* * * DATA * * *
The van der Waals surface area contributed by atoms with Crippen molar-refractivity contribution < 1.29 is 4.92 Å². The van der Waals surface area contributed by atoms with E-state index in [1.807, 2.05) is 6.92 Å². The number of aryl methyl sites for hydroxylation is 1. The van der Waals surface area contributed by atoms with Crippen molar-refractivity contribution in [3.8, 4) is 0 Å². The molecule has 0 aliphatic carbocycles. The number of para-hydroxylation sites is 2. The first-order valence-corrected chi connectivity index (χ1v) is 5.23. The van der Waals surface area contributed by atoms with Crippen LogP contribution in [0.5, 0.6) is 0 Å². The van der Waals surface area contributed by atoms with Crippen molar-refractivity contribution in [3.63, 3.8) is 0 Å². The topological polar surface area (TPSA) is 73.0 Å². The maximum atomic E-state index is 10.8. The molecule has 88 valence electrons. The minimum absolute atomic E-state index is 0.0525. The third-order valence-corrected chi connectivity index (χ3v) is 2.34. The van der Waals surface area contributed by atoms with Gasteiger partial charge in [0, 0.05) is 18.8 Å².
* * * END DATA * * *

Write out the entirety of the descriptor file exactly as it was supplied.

The van der Waals surface area contributed by atoms with Crippen molar-refractivity contribution < 1.29 is 4.92 Å². The van der Waals surface area contributed by atoms with E-state index in [1.807, 2.05) is 6.92 Å². The number of aryl methyl sites for hydroxylation is 1. The van der Waals surface area contributed by atoms with Crippen molar-refractivity contribution in [3.8, 4) is 0 Å². The molecule has 0 aliphatic carbocycles. The number of para-hydroxylation sites is 2. The first-order valence-corrected chi connectivity index (χ1v) is 5.23. The van der Waals surface area contributed by atoms with Crippen LogP contribution in [0.5, 0.6) is 0 Å². The van der Waals surface area contributed by atoms with Crippen molar-refractivity contribution in [3.63, 3.8) is 0 Å². The topological polar surface area (TPSA) is 73.0 Å². The maximum atomic E-state index is 10.8. The molecule has 88 valence electrons. The minimum absolute atomic E-state index is 0.0525. The third-order valence-corrected chi connectivity index (χ3v) is 2.34. The van der Waals surface area contributed by atoms with Gasteiger partial charge in [0, 0.05) is 18.8 Å².